Mary Good 1841
Little Mary Anne Good from Ireland was given a difficult task at the age of eight – like many girls at that time: to work her own sampler with different kinds of stitches on fine woollen fabric.
The teachers used a handbook with practical examples, e.g. a completed sampler, in needlework classes for the education of the poor in Ireland. Mary Anne used this pattern as an obedient and diligent girl, but also modified it by stitching a verse referring to the Rose of Sharon in Song of Solomon, Chapter 2.
Mary Ann Good was born in 1833. She was the second child of Richard and Elizabeth Good who farmed about 200 acres in the parish of Kilbonane, in the south of County Cork in what is now the Republic of Ireland but was, until 1921/22, part of the United Kingdom.
The question of religious affiliation has always been a matter of extreme importance in Ireland and is the root cause of so much conflict over the years. The indigenous population, largely Catholic in persuasion, have lived uneasily together with a significant minority – in southern Ireland – of incomers who were mainly Protestant and English. On the whole the two groups resisted integration through inter-marriage and the curse of bigotry maintained the divisions right through to the present day. An example which illustrates the degree of bigotry existing as late as 1912, is included in Mary Anne’s brother Richard’s ‘Last Will and Testament’: “…I make it a distinct and strict condition that any child of mine who shall become a Roman Catholic or shall marry a Roman Catholic either before or after my death, shall forfeit and lose every benefit under this my will.”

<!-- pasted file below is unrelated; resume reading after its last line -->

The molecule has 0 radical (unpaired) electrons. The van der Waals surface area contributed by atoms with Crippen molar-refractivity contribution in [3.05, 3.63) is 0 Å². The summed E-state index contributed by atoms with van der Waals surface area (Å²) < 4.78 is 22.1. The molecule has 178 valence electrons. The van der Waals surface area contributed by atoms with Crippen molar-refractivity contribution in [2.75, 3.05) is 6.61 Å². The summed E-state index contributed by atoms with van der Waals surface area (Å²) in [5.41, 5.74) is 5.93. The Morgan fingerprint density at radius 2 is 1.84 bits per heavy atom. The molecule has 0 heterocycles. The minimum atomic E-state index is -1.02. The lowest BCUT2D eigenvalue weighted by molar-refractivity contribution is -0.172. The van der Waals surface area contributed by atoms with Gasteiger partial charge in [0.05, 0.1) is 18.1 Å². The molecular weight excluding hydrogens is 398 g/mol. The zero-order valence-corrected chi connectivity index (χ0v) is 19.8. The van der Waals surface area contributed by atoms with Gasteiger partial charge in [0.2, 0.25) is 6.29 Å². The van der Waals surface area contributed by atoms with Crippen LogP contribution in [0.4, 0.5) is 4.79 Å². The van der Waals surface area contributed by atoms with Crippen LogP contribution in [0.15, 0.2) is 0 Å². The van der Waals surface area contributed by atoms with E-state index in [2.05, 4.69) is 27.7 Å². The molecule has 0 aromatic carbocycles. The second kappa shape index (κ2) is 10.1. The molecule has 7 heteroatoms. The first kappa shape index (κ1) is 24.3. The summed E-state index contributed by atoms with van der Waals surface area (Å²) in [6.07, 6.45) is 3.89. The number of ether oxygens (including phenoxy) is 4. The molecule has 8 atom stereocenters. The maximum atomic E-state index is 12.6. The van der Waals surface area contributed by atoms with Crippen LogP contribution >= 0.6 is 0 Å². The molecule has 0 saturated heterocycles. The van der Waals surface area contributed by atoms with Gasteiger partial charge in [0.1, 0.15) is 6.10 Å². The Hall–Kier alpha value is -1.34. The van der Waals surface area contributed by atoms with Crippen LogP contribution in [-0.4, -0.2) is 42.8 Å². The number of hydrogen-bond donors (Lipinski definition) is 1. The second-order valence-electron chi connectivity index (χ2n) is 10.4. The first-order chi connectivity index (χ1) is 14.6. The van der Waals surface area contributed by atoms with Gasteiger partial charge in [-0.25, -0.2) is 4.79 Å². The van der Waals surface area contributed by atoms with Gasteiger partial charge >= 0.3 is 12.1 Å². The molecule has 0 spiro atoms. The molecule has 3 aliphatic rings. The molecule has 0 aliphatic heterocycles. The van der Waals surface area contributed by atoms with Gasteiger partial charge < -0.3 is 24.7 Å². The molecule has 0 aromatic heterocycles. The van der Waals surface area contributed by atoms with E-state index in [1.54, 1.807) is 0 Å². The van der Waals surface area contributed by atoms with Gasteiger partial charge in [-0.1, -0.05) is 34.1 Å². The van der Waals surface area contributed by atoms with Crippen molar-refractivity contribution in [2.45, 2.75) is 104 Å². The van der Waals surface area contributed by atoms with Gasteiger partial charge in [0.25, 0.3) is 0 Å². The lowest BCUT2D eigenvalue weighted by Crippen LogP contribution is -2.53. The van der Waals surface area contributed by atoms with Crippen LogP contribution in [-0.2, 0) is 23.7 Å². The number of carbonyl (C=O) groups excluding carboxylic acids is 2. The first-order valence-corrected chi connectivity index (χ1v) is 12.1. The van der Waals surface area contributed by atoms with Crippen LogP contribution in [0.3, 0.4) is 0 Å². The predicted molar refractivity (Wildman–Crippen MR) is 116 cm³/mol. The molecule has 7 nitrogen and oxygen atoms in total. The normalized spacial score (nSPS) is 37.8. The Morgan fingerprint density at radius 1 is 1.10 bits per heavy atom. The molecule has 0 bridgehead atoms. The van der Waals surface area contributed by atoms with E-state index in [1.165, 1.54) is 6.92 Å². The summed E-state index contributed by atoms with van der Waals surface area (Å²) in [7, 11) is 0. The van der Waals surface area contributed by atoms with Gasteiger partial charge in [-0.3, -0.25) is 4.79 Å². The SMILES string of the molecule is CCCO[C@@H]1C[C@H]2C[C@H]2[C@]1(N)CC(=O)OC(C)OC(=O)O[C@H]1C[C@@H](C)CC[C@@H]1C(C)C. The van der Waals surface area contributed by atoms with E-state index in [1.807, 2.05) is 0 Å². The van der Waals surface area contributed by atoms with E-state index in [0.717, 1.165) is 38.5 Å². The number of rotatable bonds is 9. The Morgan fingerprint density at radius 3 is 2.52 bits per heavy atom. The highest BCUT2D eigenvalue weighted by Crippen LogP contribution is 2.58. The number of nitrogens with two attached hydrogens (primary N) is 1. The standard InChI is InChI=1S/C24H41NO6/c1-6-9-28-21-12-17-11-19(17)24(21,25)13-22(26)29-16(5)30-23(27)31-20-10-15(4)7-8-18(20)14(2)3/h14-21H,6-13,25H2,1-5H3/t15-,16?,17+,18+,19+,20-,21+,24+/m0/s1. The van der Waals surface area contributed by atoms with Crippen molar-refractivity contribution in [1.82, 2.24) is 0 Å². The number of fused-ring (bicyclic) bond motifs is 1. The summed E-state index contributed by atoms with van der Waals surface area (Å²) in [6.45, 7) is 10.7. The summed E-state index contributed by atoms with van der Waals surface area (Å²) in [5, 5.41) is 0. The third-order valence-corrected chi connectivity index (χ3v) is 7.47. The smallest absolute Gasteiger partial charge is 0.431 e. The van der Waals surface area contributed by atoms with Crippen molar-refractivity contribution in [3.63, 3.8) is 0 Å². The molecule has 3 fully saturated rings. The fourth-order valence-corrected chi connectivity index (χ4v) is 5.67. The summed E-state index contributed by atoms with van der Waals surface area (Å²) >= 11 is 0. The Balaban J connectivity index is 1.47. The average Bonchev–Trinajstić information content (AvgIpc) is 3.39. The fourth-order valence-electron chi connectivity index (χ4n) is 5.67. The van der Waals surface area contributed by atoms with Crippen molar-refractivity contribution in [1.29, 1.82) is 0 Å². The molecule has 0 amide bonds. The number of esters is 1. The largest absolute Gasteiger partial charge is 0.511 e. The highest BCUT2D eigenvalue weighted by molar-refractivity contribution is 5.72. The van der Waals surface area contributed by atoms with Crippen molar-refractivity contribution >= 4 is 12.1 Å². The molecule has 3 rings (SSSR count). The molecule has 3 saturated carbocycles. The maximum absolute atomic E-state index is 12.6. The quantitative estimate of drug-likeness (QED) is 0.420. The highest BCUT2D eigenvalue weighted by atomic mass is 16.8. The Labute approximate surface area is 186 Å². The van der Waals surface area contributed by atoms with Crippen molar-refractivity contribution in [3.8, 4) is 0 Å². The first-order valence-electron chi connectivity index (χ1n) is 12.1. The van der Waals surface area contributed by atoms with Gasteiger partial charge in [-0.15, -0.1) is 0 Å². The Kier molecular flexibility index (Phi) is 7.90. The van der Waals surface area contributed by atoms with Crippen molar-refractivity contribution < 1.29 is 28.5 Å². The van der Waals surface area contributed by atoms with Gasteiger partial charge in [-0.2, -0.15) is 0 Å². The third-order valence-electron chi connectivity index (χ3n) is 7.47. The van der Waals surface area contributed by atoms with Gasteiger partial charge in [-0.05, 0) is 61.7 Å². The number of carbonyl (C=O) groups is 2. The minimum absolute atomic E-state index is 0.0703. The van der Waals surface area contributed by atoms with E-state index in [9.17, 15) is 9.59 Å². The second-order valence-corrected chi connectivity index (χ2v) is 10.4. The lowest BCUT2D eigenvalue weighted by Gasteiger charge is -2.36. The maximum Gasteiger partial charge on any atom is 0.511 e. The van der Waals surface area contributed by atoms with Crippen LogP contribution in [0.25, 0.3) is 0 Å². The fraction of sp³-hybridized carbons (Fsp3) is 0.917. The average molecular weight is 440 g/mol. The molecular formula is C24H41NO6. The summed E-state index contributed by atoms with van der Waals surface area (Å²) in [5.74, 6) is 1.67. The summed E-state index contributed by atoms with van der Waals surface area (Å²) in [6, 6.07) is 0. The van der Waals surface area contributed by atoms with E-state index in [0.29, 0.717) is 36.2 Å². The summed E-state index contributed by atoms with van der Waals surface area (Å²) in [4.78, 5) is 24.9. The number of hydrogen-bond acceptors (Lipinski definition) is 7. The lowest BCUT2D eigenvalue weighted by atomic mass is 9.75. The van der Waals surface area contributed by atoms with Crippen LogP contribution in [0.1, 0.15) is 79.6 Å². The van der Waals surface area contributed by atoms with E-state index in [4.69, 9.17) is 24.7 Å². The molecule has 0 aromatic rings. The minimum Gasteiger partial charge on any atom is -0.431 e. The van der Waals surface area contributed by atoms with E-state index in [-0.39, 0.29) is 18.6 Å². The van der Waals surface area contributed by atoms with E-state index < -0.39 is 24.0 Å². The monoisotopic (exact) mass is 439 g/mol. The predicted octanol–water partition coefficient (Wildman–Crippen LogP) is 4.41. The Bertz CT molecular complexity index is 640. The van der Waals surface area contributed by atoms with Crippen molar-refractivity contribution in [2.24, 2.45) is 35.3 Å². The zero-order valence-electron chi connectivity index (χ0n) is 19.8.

Mary Anne married William Wood and came to live at Coolculitha, a farm situated about half way between the city of Cork and the market town of Bandon. Her own children were all brought up at Coolculitha. The three girls performed the usual household tasks as well as some of the outside farm tasks such as milking the cows, sorting potatoes, looking after poultry and, above all, making butter which was an important item of produce for sale at Cork butter market – annual butter production, at Coolculitha, was in the region of one ton, from a herd of about 18 cows.
Mary Anne had a very close relationship with her son, Richard, who was given an academic education at Bandon Grammar School and who went on to read Classics at Trinity College, Dublin. He was appointed classics master at Cork Grammar School where he spent his working career teaching Latin and Greek.
Mary Anne had many interests. Apart from helping her daughter Elizabeth to bring up the grandchildren, who also grew up at Coolculitha at the turn of the century, she was a very keen gardener. She planted vegetables for household use and has recorded in her diaries not only the dates when the seed or plants were sown but almost always, their variety names, such as ‘Beauty of Hebron’ and ‘Champion’ potatoes. She went for walks collecting wild plants and recorded the arrival of migrant birds such as swallows, cuckoos and corncrakes in her diary. She supervised the planting of shrubs and ornamental trees and was an expert bee-keeper.
Compiled and written by Norman Good
chart : € 8.-
Crosses: 123 x 163
Size: 17.5 x 23 cm